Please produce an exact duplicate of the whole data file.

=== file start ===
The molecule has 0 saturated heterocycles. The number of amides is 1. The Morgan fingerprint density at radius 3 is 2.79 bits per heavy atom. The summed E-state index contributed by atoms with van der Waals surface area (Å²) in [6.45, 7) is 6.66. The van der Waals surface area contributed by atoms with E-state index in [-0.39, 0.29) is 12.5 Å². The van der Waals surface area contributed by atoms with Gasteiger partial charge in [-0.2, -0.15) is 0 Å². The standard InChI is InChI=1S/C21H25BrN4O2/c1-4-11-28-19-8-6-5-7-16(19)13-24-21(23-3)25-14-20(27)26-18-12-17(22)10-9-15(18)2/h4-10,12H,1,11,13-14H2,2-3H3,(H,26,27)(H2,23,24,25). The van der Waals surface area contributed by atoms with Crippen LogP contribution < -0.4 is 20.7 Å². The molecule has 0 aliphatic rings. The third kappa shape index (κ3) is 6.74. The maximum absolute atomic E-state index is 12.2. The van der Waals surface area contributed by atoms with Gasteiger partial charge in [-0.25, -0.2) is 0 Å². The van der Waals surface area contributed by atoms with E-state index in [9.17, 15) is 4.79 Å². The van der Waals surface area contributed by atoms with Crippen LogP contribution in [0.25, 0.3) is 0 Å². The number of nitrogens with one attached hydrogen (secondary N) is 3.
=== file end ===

The molecule has 0 saturated heterocycles. The number of amides is 1. The Morgan fingerprint density at radius 3 is 2.79 bits per heavy atom. The summed E-state index contributed by atoms with van der Waals surface area (Å²) in [6.45, 7) is 6.66. The van der Waals surface area contributed by atoms with E-state index in [-0.39, 0.29) is 12.5 Å². The van der Waals surface area contributed by atoms with Gasteiger partial charge in [-0.2, -0.15) is 0 Å². The standard InChI is InChI=1S/C21H25BrN4O2/c1-4-11-28-19-8-6-5-7-16(19)13-24-21(23-3)25-14-20(27)26-18-12-17(22)10-9-15(18)2/h4-10,12H,1,11,13-14H2,2-3H3,(H,26,27)(H2,23,24,25). The van der Waals surface area contributed by atoms with Crippen LogP contribution < -0.4 is 20.7 Å². The molecule has 0 aliphatic rings. The third kappa shape index (κ3) is 6.74. The maximum absolute atomic E-state index is 12.2. The van der Waals surface area contributed by atoms with Gasteiger partial charge in [-0.25, -0.2) is 0 Å². The van der Waals surface area contributed by atoms with E-state index in [9.17, 15) is 4.79 Å². The van der Waals surface area contributed by atoms with Crippen LogP contribution in [0.25, 0.3) is 0 Å². The number of nitrogens with one attached hydrogen (secondary N) is 3.